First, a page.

do indeed desire to please God, this is what you are doing now. Yes, day by day you take your bibles, and read with attentiveness, deliberation, and care, some portion of them. You “search the Scriptures.” From time to time you also come to hear the word of God read and expounded in his house. Your hearts are set on learning his truth. But at the same time you feel that, however you might by reading and hearing gain much knowledge in your understandings, you want more than this. You see that knowledge is not faith. You wish to feel the truth.
You would have it affect your hearts. You would have it guide your lives. You would have such faith as brings experience with it, produces holiness, and issues in salvation. And therefore, for this you lift up your souls in earnest supplication to the Holy Spirit : ' Lord, teach me: lead me into truth : bring it home to my heart : enlighten, purify, comfort, sanctify me by the power of that truth.'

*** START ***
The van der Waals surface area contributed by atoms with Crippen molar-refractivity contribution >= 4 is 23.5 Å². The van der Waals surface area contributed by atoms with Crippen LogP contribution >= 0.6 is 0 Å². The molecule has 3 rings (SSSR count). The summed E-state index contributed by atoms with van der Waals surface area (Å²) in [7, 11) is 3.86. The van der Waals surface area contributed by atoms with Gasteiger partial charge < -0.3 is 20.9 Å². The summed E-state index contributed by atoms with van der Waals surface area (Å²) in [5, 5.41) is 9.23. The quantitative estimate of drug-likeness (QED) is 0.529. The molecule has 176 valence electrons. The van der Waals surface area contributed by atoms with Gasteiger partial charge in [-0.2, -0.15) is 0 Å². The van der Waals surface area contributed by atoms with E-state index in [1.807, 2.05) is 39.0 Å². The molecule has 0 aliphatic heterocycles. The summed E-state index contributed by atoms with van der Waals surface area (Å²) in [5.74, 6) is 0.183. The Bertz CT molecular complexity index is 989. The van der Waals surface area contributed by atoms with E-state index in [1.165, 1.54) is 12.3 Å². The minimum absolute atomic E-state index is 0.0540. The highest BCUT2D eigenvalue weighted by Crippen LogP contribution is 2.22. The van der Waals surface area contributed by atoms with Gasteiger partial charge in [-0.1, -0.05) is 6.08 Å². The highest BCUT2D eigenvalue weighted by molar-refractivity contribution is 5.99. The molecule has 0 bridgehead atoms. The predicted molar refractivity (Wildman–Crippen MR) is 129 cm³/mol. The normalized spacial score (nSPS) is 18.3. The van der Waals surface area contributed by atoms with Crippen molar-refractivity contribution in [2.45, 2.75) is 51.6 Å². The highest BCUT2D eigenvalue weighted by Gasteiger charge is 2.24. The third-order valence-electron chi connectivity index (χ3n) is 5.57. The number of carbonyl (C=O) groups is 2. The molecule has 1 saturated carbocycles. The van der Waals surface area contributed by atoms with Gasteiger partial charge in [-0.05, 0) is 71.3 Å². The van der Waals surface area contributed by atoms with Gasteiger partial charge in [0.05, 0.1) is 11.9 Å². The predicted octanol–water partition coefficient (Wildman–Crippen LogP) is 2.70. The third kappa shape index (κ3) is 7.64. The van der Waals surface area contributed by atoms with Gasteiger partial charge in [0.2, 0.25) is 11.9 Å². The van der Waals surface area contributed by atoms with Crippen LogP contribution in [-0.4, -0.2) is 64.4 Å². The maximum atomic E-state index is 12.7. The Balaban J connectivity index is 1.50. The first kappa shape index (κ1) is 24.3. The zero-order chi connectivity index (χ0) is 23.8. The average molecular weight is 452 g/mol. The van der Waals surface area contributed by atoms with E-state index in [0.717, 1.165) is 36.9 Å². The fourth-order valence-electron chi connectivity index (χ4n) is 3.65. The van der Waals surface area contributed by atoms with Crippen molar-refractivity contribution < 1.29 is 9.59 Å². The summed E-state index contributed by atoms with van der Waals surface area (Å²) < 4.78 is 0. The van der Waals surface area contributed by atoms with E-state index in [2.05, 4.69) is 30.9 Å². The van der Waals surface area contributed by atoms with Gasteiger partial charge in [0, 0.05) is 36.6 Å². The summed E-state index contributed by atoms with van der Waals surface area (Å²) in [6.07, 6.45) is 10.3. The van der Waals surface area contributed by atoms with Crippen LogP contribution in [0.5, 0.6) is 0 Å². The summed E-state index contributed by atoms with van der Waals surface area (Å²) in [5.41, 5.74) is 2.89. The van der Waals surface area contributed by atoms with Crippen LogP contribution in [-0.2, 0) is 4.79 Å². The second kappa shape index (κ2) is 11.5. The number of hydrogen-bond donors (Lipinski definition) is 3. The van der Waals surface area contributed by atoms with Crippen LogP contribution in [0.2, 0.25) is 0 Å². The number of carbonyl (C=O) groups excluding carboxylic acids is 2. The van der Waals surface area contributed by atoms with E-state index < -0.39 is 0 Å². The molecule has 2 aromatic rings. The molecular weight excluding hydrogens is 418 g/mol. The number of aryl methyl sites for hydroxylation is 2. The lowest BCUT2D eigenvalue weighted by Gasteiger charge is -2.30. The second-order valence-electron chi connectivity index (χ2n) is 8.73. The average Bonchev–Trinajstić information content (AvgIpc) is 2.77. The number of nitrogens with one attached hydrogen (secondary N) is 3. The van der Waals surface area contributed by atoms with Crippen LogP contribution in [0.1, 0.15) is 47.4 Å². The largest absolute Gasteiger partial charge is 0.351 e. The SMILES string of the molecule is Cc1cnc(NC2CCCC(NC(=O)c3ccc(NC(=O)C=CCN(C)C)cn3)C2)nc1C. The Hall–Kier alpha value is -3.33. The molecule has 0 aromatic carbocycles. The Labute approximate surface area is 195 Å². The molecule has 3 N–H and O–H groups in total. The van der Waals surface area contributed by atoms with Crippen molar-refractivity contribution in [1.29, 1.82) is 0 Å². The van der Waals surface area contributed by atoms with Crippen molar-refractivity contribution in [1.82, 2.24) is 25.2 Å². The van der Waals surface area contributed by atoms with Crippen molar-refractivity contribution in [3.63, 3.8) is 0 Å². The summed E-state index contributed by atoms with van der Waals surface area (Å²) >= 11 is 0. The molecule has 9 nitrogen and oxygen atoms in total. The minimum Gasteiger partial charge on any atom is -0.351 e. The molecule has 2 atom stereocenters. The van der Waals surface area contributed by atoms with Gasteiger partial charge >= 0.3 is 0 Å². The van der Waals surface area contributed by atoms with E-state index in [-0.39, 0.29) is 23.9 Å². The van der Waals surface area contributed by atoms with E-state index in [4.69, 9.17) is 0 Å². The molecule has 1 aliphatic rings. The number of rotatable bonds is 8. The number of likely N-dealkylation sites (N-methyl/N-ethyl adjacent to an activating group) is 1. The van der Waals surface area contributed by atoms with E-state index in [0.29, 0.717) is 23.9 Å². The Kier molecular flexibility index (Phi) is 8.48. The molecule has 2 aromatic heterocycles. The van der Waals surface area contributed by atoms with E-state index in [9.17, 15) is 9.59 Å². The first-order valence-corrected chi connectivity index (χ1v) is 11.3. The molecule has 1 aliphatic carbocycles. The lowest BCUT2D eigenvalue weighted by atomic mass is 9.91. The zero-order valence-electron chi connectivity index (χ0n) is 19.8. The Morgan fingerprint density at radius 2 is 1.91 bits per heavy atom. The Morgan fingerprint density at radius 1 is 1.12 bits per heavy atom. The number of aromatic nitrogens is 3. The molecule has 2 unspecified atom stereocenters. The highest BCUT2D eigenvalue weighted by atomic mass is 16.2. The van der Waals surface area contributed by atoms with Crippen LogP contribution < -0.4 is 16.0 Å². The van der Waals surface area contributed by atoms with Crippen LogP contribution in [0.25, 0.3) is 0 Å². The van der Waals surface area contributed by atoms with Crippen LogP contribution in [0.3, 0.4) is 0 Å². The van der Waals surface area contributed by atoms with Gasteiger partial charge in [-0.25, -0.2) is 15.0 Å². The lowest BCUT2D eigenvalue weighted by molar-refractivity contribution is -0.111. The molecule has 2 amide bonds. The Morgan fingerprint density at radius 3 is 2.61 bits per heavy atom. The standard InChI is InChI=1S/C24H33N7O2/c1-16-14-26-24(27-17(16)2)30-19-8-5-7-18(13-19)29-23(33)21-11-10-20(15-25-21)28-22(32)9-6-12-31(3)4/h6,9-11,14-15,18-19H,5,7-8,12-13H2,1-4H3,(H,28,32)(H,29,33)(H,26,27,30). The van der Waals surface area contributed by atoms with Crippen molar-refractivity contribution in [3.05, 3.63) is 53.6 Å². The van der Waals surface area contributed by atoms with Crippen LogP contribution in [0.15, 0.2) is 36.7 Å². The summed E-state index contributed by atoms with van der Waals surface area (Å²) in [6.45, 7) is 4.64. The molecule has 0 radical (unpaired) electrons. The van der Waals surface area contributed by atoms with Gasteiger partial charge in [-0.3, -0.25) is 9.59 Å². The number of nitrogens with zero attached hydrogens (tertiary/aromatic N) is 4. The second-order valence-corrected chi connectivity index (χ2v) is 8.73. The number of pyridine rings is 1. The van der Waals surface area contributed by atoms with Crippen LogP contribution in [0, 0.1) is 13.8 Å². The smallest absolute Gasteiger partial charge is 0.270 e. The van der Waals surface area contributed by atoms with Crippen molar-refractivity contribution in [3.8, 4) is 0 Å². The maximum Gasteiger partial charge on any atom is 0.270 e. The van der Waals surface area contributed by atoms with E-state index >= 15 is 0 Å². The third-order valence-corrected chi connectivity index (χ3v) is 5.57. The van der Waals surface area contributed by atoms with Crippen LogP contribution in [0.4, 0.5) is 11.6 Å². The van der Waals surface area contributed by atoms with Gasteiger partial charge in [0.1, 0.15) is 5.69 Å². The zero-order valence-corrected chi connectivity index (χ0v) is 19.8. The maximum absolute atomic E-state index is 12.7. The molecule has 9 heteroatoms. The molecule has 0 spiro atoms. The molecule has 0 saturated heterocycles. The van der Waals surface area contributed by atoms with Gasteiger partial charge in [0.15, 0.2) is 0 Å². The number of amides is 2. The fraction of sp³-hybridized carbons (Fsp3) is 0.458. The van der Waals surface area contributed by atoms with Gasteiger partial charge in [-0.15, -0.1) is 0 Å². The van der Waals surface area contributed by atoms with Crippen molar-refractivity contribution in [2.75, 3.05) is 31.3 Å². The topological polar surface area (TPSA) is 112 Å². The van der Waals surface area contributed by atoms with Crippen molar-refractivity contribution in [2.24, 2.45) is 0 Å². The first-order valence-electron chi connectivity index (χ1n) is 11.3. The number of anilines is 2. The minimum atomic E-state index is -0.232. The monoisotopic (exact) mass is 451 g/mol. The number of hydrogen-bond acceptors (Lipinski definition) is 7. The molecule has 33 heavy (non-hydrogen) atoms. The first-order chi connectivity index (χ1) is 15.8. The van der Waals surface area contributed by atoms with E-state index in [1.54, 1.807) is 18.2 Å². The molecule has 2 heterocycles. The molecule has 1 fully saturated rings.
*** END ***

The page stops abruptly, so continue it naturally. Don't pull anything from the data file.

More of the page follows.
So you pray, Beloved brethren, are you thus seeking faith? If so, we thank God for you. The blessing is already in some measure vouchsafed. It shall be increased. Be encouraged.
- Follow on to know the Lord.” Still use the means for advancing in understanding and in grace. Keep to the word of God. Daily meditate therein, and ever as you do so, ask for more light, and more power, to see and to receive all that God reveals. The Lord will surely
" fulfil in you all the good pleasure of his goodness, and the work of faith with power.”
But there are among you those who can say, with gratitude and joy, that it is thus with them already. They have believed. They know it. They feel conscious of their faith. And they trace its